How many times have you upgraded your phone, laptop, or iPad in the past five years? Chances are you’ve done so at least once. Such upgrades can make us feel trendy — and less frustrated by suddenly slow devices that keeps begging for more updates. But how do all these cycles of new technology impact our daily lives? This is the driving question in Julia Christensen’s forthcoming book, Upgrade Available, published by Dancing Foxes Press.
Christensen, an artist and writer, has been studying the concept of “upgrade culture” for nearly a decade. Her approach has been multidisciplinary, as she’s worked with scientists, academics, artists, and activists to investigate the appalling proliferation of e-waste and consider the potential solutions to technological obsolescence.
She began her project by looking at the objects we accumulate in our homes, like VHS tapes, floppy disks, outdated batteries, and USB flash drives. But in 2017, when Christensen started her fellowship at the Los Angeles County Museum of Art (LACMA) Art + Technology Lab, she shifted her attention to “institutional operations,” including the obsolete technology “physically embedded in LACMA’s buildings.” The fellowship also led her to an unexpected collaboration with NASA scientists, who must consider how spaceships can remain relevant to Earth when traveling for dozens of years in space.
If, like me, you are eager to learn more, you’ll have the opportunity to join a Zoom conversation with the artist this Wednesday, April 22 at 4pm (PST) / 7pm (EST) — fittingly, on Earth Day. Christensen will be joined by Rhizome curator and editor Aria Dean and LACMA archivist Jessica Gambling. The talk will feature plenty of visuals and participants will have the chance to ask questions at the end.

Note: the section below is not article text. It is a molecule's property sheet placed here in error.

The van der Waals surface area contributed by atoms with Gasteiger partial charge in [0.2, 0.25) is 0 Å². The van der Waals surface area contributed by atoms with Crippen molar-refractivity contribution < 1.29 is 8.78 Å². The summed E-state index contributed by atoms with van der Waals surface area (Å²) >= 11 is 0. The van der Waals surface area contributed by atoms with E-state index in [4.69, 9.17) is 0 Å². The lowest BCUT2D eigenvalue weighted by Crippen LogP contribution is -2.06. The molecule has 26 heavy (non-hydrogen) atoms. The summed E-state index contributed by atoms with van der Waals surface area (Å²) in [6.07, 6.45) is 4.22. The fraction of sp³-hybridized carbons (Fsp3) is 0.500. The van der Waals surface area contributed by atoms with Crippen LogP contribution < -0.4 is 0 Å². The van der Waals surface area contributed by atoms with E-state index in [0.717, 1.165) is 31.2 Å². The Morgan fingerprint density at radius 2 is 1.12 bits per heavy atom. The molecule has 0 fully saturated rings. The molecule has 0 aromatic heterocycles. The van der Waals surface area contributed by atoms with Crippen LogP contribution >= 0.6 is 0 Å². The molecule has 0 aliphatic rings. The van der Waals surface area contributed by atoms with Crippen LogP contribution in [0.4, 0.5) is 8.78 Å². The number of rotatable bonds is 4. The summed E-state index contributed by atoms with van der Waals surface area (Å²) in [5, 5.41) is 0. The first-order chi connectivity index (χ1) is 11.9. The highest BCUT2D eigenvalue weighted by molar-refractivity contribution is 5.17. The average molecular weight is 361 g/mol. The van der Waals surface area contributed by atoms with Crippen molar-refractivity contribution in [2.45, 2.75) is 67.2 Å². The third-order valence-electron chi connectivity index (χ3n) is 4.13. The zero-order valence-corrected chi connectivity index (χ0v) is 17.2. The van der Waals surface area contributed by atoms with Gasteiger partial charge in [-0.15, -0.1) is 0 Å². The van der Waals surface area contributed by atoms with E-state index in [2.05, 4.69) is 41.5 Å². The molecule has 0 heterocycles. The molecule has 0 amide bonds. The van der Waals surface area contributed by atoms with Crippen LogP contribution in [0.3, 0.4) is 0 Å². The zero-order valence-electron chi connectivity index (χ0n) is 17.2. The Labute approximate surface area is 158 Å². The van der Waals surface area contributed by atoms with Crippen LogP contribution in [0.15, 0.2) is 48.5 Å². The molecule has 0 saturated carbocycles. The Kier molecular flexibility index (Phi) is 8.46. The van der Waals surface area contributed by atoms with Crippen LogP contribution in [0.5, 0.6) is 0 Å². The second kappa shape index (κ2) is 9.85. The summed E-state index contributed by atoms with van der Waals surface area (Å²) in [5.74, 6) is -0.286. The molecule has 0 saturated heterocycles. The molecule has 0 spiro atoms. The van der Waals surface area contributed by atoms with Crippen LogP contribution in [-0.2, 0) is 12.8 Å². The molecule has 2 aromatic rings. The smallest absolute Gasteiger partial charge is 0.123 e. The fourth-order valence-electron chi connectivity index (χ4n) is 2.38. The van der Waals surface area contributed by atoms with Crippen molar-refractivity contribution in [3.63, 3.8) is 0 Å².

This spring, ArtCenter and LACMA’s Art + Technology Lab were supposed to host an exhibition of the various art projects that have emerged from Christensen’s research. Due to the COVID-19 pandemic, the exhibition has been postponed, though the artworks will be shared online later this month. I’m particularly curious about one series in which she used discarded iPhones to create animations of “retired” constellations: stars that are no longer studied because we can’t see them due to light pollution. Check the Upgrade Available website for updates about the exhibition.
When: Wednesday, April 22, 4pm–5pm (PST) / 7pm–8pm (EST)
Where: Zoom (RSVP here)
More info at Zoom
Columbia University exhibition thwarts the de-politicization of postwar abstract art with a series of provocative questions.
Some 500 satirical guerilla billboard ads posted across Europe featured texts such as “#SayYesToTheEndOfTheWorld” and “Low Fares to Plastic island.”
Open to scholars, artists, curators, and writers, this new fellowship embraces the interdisciplinary spirit of a pioneering fiber artist and comes with a $30,000 stipend.
Despite his reportedly encyclopedic knowledge of the region’s geologic and mineral makeup, Heizer has displayed a baffling incuriousness about the larger story of the land he digs, cuts, and plows.
Using the pressures of adolescence and indoctrination of the church as a framework, Campbell captures the stress endured by young women and their bodies.
These virtual talks will share details on the MFA and M.Arch programs, alumni experiences, financial aid and fellowships, student life, and more.
The investigation represents the first step of a process to return the works to families and descendants of those who originally owned them.
The menial work, combined $17/hour pay, no benefits, and a lack of support from higher-ups has reportedly led to severe staff shortages.
This new kunsthaus in Potsdam shows modern and contemporary works of art from East Germany in what was once a terrace restaurant.
Eliza Naranjo Morse and Jamison Chas Banks envisioned Giving Growth as a response to the forced isolation brought on by the COVID-19 pandemic.
Although Latinos represent 18.7% of the United States’s population as of the 2020 census, only 3.1% of lead roles in television shows feature them.
The museum and union have yet to agree on wages and healthcare.